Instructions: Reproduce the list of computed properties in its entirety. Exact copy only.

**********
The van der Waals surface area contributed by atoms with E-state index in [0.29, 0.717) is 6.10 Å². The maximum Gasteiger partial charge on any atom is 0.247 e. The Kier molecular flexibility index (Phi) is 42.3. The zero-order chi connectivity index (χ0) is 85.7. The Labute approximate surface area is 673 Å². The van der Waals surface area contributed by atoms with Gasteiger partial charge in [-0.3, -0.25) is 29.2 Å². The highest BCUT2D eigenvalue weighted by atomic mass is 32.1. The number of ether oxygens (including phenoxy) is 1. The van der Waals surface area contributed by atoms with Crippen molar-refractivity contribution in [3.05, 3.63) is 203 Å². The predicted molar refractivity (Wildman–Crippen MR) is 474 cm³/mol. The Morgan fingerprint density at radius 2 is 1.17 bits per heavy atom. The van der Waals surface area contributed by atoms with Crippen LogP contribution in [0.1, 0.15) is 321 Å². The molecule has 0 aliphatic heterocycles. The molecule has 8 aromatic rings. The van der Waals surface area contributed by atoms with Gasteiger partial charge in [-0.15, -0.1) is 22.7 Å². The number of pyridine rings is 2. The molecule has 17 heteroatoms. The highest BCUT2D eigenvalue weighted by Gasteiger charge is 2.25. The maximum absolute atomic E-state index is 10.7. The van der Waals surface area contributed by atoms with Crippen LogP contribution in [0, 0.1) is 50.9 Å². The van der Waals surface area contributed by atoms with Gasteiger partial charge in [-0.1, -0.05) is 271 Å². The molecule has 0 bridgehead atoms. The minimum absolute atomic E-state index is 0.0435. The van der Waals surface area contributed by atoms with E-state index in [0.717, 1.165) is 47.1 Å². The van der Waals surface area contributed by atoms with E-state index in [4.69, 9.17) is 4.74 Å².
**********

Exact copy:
The van der Waals surface area contributed by atoms with E-state index in [0.29, 0.717) is 6.10 Å². The maximum Gasteiger partial charge on any atom is 0.247 e. The Kier molecular flexibility index (Phi) is 42.3. The zero-order chi connectivity index (χ0) is 85.7. The Labute approximate surface area is 673 Å². The van der Waals surface area contributed by atoms with Gasteiger partial charge in [-0.3, -0.25) is 29.2 Å². The highest BCUT2D eigenvalue weighted by atomic mass is 32.1. The number of ether oxygens (including phenoxy) is 1. The van der Waals surface area contributed by atoms with Crippen molar-refractivity contribution in [3.05, 3.63) is 203 Å². The predicted molar refractivity (Wildman–Crippen MR) is 474 cm³/mol. The Morgan fingerprint density at radius 2 is 1.17 bits per heavy atom. The van der Waals surface area contributed by atoms with Crippen LogP contribution in [0.1, 0.15) is 321 Å². The molecule has 0 aliphatic heterocycles. The molecule has 8 aromatic rings. The van der Waals surface area contributed by atoms with Gasteiger partial charge in [-0.15, -0.1) is 22.7 Å². The number of pyridine rings is 2. The molecule has 17 heteroatoms. The highest BCUT2D eigenvalue weighted by Gasteiger charge is 2.25. The maximum absolute atomic E-state index is 10.7. The van der Waals surface area contributed by atoms with Crippen LogP contribution in [0, 0.1) is 50.9 Å². The van der Waals surface area contributed by atoms with Gasteiger partial charge in [-0.1, -0.05) is 271 Å². The molecule has 0 bridgehead atoms. The minimum absolute atomic E-state index is 0.0435. The van der Waals surface area contributed by atoms with E-state index in [0.717, 1.165) is 47.1 Å². The van der Waals surface area contributed by atoms with E-state index in [4.69, 9.17) is 4.74 Å².